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Rice Prices Tumble But Remain Out of Reach for Many of the Poor

This is a joint posting with Peter Timmer
Rice prices have continued to tumble this week amid reports that Cambodia is moving to ease export restrictions and other exporters may follow suit. This came after Japan's announcement that it would proceed with sales to the Philippines of 250,000 tons of rice (200,000 tons of imports and 50,000 tons of Japanese rice), and a U.S. Trade Representative (USTR) statement that: "the United States was supportive of Japan's initiative." (Readers who are following this story will recall that the U.S. has the ability to block the re-export of U.S. rice that Japan was compelled to buy but never offered on the domestic market).

A Smart $100 Million Investment in Girls

It looks like Peter Buffett has acquired his father Warren's knack for finding the highest-yield investments. The younger Buffett, along with his wife Jennifer, just announced a collaboration with the Nike Foundation to put $100 million into programs that will benefit adolescent girls in the developing world. Like the cleverest stock pick, this venture is almost guaranteed to bring impressive short-term returns and will steadily increase in value over generations.

Let's Do the Numbers: CGD Launches Commission on Migration Data for Development Research

What is the biggest distortion in the world economy? A forty-percent price gap for identical widgets traded in two different markets is considered large these days. In capital markets, investors would be shocked by a price difference of one percent for the same security in two different exchanges. But in the global labor market, wage gaps for equivalent workers differ between countries by one thousand percent or more in some cases.

Climate Change in Nashville: A Gathering Storm for the World Bank?

I spent last Thursday with Al Gore and dozens of colleagues at the Climate Change Solutions Summit, near Gore's home in Nashville, Tennessee. Gore led several jam-packed sessions, whose common theme was the search for ways out of the impasse on climate change. Some sessions took the long view, searching for clues in the history of the industrial revolution and successful social reform movements. Others, like my own session, focused on concrete steps that can be taken now.

Kudos to Tokyo and Washington on Rice Sales -- Et Tu, Thailand and India?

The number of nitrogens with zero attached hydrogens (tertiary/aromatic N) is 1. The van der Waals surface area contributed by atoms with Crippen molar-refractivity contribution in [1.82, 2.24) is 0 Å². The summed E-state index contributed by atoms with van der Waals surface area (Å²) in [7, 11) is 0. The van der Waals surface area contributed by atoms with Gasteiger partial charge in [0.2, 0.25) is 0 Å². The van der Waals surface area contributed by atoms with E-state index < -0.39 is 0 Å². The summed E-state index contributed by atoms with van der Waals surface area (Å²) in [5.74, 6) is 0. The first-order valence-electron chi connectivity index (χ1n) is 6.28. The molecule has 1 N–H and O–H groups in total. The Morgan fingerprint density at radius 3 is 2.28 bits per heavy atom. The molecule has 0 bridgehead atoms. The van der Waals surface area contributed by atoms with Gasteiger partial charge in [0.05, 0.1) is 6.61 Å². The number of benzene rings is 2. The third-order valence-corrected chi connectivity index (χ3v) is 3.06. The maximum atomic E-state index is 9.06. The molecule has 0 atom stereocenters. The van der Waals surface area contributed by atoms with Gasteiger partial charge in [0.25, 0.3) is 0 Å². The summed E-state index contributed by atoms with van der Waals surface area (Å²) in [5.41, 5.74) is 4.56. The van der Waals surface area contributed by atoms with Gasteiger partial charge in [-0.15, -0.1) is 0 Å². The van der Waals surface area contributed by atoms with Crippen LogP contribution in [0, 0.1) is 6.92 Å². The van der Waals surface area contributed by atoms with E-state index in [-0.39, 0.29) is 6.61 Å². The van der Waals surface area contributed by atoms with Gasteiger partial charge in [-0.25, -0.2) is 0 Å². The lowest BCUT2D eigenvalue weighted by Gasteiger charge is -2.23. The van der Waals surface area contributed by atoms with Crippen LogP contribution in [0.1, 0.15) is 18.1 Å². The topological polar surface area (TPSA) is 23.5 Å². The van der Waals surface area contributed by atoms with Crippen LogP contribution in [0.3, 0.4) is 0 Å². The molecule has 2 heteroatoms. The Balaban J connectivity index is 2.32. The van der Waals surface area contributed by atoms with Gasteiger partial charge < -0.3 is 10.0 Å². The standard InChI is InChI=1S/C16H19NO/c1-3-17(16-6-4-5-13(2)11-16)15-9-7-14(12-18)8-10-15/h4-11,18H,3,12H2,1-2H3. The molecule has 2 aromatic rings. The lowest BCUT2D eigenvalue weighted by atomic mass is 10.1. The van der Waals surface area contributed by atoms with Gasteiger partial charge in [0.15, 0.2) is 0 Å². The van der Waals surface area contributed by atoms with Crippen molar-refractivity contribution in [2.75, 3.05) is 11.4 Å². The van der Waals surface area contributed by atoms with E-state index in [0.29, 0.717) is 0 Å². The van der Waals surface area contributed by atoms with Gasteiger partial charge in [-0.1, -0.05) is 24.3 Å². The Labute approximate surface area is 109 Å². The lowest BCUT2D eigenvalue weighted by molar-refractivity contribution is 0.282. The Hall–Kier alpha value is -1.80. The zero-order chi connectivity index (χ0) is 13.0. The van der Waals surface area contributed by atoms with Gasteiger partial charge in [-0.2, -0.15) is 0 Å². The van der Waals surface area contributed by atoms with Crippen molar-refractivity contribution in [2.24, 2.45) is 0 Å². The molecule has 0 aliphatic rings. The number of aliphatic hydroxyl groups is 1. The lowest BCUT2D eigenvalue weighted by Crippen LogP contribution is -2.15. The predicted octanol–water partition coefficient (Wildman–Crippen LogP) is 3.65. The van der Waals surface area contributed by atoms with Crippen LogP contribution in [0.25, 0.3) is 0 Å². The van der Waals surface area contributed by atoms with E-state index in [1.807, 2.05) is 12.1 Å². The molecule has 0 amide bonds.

This post is joint with Tom Slayton, a rice trade expert and former editor of The Rice Trader

Today in Tokyo, Japan's Vice Minister for Agriculture, Toshirou Shirasu, told reporters that Japan plans to export 200,000 tons of rice to the Philippines "as fast as possible." This confirmed sale comes on top of 50,000 tons of Japanese rice previously under discussion. Even the anticipation of these sales had done much to take the speculative steam out of over-heated global rice markets, as we reported towards the end of last week (see "Rice Prices Fall After Congressional Hearings But Crisis Not Over Yet"), so with some sales now officially confirmed we can hope to see further easing of speculative pressures.

Rice Prices Fall After Congressional Hearings But Crisis Not Over Yet

This post is joint with Tom Slayton, a rice trade expert and former editor of The Rice Trader
It has been a busy week in the rice markets following CGD's release on Monday of our note about how to puncture a speculative price bubble that threatens millions of people with malnutrition and worse (see Unwanted Rice in Japan Can Solve the Rice Crisis--If Washington and Tokyo Act ). On Wednesday our proposal was discussed at hearings on the world food crisis in both the House and Senate.

Be Careful What You Wish for: Fighting Corruption Is Good, But Not If It Means Stopping Development Assistance

Senators Lugar and Bayh are again on the anticorruption warpath. Yesterday they issued a press release calling for "a Government Accounting Office (GAO) probe of the World Bank's anticorruption efforts." They want to make sure that the U.S.'s $950 million contribution to the International Development Association is not being "misspent and enriching corrupt foreign regimes." Certainly sounds reasonable, but is this really the right focus for a review of World Bank operations?

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